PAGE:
Reinventing Adam Lambert



“I got a smoothie and I pumped gas!”

Adam Lambert’s mornings aren’t so unlike those of many Los Angeles residents on their way to work.

“These are my days,” he says at Conway Recording Studios in Hollywood, teasing the last ounce of his smoothie with a straw. “I woke up, I got on my treadmill at my house this morning and ran for 20 minutes and got ready. I love this juice place. This is called the singer’s remedy, and it’s lemon and cayenne. It clears your throat and gets your cords ready. And it’s something I actually do. And I need gas to drive. It’s a normal day.”

Normal to a point. Then there’s the whole magazine interview, photo shoot, and a day working in the studio. Lambert is recording his follow-up album to his 2009 debut, For Your Entertainment, and has been writing and recording for the last five months. And a lot has changed since the most controversial figure to come out of American Idol first took to the national stage.

At age 12 he wowed the audience of his San Diego children’s theater company with a powerful operatic solo in Fiddler on the Roof, an experience that launched a budding theater career. Fifteen years later his unexpected reboots of some beloved songs (Johnny Cash’s “Ring of Fire,” Tears for Fears’s “Mad World”), paired with a more decidedly glam aesthetic than that of his largely all-American competitors, made him the most interesting thing to watch on American Idol’s eighth season, where he finished as first runner-up.

Lambert has long been comfortable in front of an audience. It was the other trappings of fame that threw him — and the media — for a loop.

Before the show had even finished filming he appeared on the cover of Entertainment Weekly in an article speculating about whether he was gay and why he wouldn’t say so — all without having given an interview. (Idol contestants are prohibited from giving individual interviews while in competition.)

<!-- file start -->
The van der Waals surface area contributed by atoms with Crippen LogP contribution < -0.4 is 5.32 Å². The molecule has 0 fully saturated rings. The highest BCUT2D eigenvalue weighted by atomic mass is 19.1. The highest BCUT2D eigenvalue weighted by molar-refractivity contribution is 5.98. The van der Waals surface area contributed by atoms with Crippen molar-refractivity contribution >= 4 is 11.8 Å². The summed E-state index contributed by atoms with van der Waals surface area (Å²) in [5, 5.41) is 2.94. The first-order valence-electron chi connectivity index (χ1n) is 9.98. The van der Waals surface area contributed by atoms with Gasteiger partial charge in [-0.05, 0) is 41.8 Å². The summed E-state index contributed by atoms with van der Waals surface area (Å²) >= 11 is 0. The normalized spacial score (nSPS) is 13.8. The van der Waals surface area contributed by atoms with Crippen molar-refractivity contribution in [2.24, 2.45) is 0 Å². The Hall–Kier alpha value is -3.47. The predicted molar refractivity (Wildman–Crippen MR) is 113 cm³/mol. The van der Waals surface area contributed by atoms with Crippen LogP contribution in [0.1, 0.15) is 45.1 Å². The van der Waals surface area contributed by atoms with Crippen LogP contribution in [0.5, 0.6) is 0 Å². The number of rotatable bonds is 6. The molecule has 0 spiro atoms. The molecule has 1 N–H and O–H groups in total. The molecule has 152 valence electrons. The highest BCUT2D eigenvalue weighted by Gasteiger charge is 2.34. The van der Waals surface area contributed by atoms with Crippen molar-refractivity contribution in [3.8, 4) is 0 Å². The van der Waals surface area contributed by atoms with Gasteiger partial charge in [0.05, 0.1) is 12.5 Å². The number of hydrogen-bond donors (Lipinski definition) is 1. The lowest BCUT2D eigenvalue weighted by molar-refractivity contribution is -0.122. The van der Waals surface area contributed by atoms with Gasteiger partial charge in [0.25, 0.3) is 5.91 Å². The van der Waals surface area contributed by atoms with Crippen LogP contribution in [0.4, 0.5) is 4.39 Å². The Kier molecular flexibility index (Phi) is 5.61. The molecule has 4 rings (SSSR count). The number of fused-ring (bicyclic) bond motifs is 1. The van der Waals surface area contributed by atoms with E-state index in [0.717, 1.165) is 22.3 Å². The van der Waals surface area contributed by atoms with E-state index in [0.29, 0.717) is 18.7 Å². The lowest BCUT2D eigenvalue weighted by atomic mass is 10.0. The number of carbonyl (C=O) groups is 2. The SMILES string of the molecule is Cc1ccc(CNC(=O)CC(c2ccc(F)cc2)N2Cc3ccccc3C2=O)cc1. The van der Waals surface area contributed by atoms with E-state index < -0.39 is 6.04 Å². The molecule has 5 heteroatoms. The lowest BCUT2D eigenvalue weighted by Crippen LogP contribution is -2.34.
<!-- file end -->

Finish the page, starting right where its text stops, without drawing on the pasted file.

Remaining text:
He came out in Rolling Stone and appeared in a provocative photo spread in Details magazine suggestively grabbing a naked woman. When he did agree to appear in a gay publication, in Out magazine (owned by Here Media, the parent company of The Advocate), his management issued so many conditions for the photo (“must accompany a straight woman”) and interview (“not too gay”) that Aaron Hicklin detailed the conditions in his editor’s letter. Lambert responded via Twitter, suggesting that others not force their own agenda on him, and then shocked media watchers on his first post-Idol TV performance by kissing his male keyboard player at the American Music Awards.

“I kind of asked for it in a way,” he says of the fuss surrounding the kiss, which prompted CBS to censor a later broadcast of the performance and led ABC to cancel a morning show appearance. “Not everything is so premeditated as people think it is. There are things that just happen, there are things you just do. It was an impulse.”

Lambert admits it was “a bit reactionary on my part. I think I was a little overwhelmed with everything. It was me reacting a little bit to that ‘you’re not gay enough’ thing. At that moment for whatever reason I was like, Well, is this gay enough? It was me being a little bit pissed off!”